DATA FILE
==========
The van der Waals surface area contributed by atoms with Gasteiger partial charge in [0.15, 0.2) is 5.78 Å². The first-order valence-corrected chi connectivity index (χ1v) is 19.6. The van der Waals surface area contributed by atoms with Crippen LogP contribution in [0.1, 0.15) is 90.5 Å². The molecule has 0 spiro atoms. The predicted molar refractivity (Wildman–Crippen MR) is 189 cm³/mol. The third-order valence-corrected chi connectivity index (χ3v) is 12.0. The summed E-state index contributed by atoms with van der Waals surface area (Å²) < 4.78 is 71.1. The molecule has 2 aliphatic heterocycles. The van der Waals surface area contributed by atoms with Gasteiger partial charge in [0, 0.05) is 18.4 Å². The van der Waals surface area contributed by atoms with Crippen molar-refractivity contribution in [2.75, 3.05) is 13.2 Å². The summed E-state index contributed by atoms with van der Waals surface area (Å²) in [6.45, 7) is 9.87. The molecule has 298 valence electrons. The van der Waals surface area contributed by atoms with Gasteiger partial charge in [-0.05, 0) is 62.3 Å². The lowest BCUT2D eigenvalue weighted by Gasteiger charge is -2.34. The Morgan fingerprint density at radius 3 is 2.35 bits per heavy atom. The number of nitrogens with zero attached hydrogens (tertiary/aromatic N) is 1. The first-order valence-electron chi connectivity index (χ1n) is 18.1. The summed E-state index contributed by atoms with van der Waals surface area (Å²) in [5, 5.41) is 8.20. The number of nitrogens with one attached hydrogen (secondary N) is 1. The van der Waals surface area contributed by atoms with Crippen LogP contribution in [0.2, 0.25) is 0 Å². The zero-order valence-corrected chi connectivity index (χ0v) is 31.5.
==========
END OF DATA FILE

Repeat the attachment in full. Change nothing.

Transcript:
The van der Waals surface area contributed by atoms with Gasteiger partial charge in [0.15, 0.2) is 5.78 Å². The first-order valence-corrected chi connectivity index (χ1v) is 19.6. The van der Waals surface area contributed by atoms with Crippen LogP contribution in [0.1, 0.15) is 90.5 Å². The molecule has 0 spiro atoms. The predicted molar refractivity (Wildman–Crippen MR) is 189 cm³/mol. The third-order valence-corrected chi connectivity index (χ3v) is 12.0. The summed E-state index contributed by atoms with van der Waals surface area (Å²) < 4.78 is 71.1. The molecule has 2 aliphatic heterocycles. The van der Waals surface area contributed by atoms with Gasteiger partial charge in [0, 0.05) is 18.4 Å². The van der Waals surface area contributed by atoms with Crippen molar-refractivity contribution in [2.75, 3.05) is 13.2 Å². The summed E-state index contributed by atoms with van der Waals surface area (Å²) in [6.45, 7) is 9.87. The molecule has 298 valence electrons. The van der Waals surface area contributed by atoms with Gasteiger partial charge in [-0.05, 0) is 62.3 Å². The lowest BCUT2D eigenvalue weighted by Gasteiger charge is -2.34. The Morgan fingerprint density at radius 3 is 2.35 bits per heavy atom. The number of nitrogens with zero attached hydrogens (tertiary/aromatic N) is 1. The first-order valence-electron chi connectivity index (χ1n) is 18.1. The summed E-state index contributed by atoms with van der Waals surface area (Å²) in [5, 5.41) is 8.20. The number of nitrogens with one attached hydrogen (secondary N) is 1. The van der Waals surface area contributed by atoms with Crippen LogP contribution in [0.2, 0.25) is 0 Å². The zero-order valence-corrected chi connectivity index (χ0v) is 31.5.